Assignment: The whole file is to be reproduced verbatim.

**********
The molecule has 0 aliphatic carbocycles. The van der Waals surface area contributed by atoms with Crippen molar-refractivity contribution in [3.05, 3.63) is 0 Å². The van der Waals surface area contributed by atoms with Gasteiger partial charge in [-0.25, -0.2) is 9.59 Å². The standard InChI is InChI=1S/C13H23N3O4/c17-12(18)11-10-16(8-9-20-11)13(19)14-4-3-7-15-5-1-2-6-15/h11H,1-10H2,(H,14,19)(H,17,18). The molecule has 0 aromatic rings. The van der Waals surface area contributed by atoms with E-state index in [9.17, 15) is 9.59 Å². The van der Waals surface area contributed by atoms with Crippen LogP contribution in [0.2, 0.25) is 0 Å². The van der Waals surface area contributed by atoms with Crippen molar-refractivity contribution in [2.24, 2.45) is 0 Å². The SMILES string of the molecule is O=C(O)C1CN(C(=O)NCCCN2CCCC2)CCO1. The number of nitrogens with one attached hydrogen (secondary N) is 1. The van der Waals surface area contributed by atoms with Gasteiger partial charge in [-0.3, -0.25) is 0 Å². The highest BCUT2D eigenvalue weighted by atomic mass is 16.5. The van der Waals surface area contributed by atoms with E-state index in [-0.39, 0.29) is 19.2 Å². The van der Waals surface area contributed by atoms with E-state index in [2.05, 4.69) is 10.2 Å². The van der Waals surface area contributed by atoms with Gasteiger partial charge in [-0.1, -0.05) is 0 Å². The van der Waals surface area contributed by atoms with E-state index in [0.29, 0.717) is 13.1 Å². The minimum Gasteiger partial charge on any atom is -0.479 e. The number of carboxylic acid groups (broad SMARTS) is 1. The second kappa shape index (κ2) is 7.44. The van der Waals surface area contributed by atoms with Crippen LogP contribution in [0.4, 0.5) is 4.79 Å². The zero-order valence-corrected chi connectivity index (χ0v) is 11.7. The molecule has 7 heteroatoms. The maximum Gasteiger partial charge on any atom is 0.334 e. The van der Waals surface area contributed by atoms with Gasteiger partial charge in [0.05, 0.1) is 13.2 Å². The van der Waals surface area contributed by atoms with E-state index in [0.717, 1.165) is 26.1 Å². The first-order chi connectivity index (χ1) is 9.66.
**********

The molecule has 0 aliphatic carbocycles. The van der Waals surface area contributed by atoms with Crippen molar-refractivity contribution in [3.05, 3.63) is 0 Å². The van der Waals surface area contributed by atoms with Gasteiger partial charge in [-0.25, -0.2) is 9.59 Å². The standard InChI is InChI=1S/C13H23N3O4/c17-12(18)11-10-16(8-9-20-11)13(19)14-4-3-7-15-5-1-2-6-15/h11H,1-10H2,(H,14,19)(H,17,18). The molecule has 0 aromatic rings. The van der Waals surface area contributed by atoms with E-state index in [9.17, 15) is 9.59 Å². The van der Waals surface area contributed by atoms with Crippen LogP contribution in [0.2, 0.25) is 0 Å². The van der Waals surface area contributed by atoms with Crippen molar-refractivity contribution in [2.24, 2.45) is 0 Å². The SMILES string of the molecule is O=C(O)C1CN(C(=O)NCCCN2CCCC2)CCO1. The number of nitrogens with one attached hydrogen (secondary N) is 1. The van der Waals surface area contributed by atoms with Gasteiger partial charge in [-0.3, -0.25) is 0 Å². The highest BCUT2D eigenvalue weighted by atomic mass is 16.5. The van der Waals surface area contributed by atoms with E-state index in [-0.39, 0.29) is 19.2 Å². The van der Waals surface area contributed by atoms with E-state index in [2.05, 4.69) is 10.2 Å². The van der Waals surface area contributed by atoms with Gasteiger partial charge in [-0.1, -0.05) is 0 Å². The van der Waals surface area contributed by atoms with E-state index in [0.29, 0.717) is 13.1 Å². The minimum Gasteiger partial charge on any atom is -0.479 e. The number of carboxylic acid groups (broad SMARTS) is 1. The second kappa shape index (κ2) is 7.44. The van der Waals surface area contributed by atoms with Crippen LogP contribution in [0.4, 0.5) is 4.79 Å². The zero-order valence-corrected chi connectivity index (χ0v) is 11.7. The molecule has 7 heteroatoms. The maximum Gasteiger partial charge on any atom is 0.334 e. The van der Waals surface area contributed by atoms with Gasteiger partial charge in [0.05, 0.1) is 13.2 Å². The van der Waals surface area contributed by atoms with E-state index in [0.717, 1.165) is 26.1 Å². The first-order chi connectivity index (χ1) is 9.66.